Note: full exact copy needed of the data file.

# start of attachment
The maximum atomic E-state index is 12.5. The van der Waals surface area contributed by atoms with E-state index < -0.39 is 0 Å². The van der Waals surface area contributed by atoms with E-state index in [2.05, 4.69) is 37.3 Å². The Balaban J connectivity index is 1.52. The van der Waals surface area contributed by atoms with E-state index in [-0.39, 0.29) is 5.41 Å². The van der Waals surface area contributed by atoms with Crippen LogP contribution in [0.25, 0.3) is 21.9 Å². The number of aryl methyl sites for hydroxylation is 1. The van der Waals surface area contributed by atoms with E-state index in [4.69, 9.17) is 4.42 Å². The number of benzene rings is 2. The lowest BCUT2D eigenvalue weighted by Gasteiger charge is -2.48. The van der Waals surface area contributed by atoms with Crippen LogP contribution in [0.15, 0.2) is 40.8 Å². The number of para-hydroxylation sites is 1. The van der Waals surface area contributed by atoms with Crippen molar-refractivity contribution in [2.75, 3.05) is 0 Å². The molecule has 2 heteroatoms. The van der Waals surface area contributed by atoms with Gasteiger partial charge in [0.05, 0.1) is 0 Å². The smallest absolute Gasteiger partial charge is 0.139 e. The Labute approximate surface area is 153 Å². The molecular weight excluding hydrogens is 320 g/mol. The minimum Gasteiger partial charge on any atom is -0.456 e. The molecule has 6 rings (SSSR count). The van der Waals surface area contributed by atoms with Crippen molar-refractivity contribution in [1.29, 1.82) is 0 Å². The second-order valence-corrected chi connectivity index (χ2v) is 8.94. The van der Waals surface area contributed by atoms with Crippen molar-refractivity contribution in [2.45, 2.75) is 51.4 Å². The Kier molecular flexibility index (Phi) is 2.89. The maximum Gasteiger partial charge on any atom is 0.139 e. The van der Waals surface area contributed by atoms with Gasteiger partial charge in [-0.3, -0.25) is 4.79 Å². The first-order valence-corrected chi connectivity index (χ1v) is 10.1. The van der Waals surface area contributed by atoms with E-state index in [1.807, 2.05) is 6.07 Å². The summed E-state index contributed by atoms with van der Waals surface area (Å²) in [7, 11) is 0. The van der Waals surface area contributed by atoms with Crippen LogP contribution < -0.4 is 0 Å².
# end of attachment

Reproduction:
The maximum atomic E-state index is 12.5. The van der Waals surface area contributed by atoms with E-state index < -0.39 is 0 Å². The van der Waals surface area contributed by atoms with E-state index in [2.05, 4.69) is 37.3 Å². The Balaban J connectivity index is 1.52. The van der Waals surface area contributed by atoms with E-state index in [-0.39, 0.29) is 5.41 Å². The van der Waals surface area contributed by atoms with Crippen LogP contribution in [0.25, 0.3) is 21.9 Å². The number of aryl methyl sites for hydroxylation is 1. The van der Waals surface area contributed by atoms with E-state index in [4.69, 9.17) is 4.42 Å². The number of benzene rings is 2. The lowest BCUT2D eigenvalue weighted by Gasteiger charge is -2.48. The van der Waals surface area contributed by atoms with Crippen LogP contribution in [0.15, 0.2) is 40.8 Å². The number of para-hydroxylation sites is 1. The van der Waals surface area contributed by atoms with Crippen molar-refractivity contribution in [2.75, 3.05) is 0 Å². The molecule has 2 heteroatoms. The van der Waals surface area contributed by atoms with Gasteiger partial charge in [0.05, 0.1) is 0 Å². The smallest absolute Gasteiger partial charge is 0.139 e. The Labute approximate surface area is 153 Å². The molecular weight excluding hydrogens is 320 g/mol. The minimum Gasteiger partial charge on any atom is -0.456 e. The molecule has 6 rings (SSSR count). The van der Waals surface area contributed by atoms with Crippen molar-refractivity contribution in [1.29, 1.82) is 0 Å². The second-order valence-corrected chi connectivity index (χ2v) is 8.94. The van der Waals surface area contributed by atoms with Crippen molar-refractivity contribution in [2.45, 2.75) is 51.4 Å². The Kier molecular flexibility index (Phi) is 2.89. The maximum Gasteiger partial charge on any atom is 0.139 e. The van der Waals surface area contributed by atoms with Gasteiger partial charge in [-0.3, -0.25) is 4.79 Å². The first-order valence-corrected chi connectivity index (χ1v) is 10.1. The van der Waals surface area contributed by atoms with E-state index in [1.807, 2.05) is 6.07 Å². The summed E-state index contributed by atoms with van der Waals surface area (Å²) in [7, 11) is 0. The van der Waals surface area contributed by atoms with Crippen LogP contribution < -0.4 is 0 Å².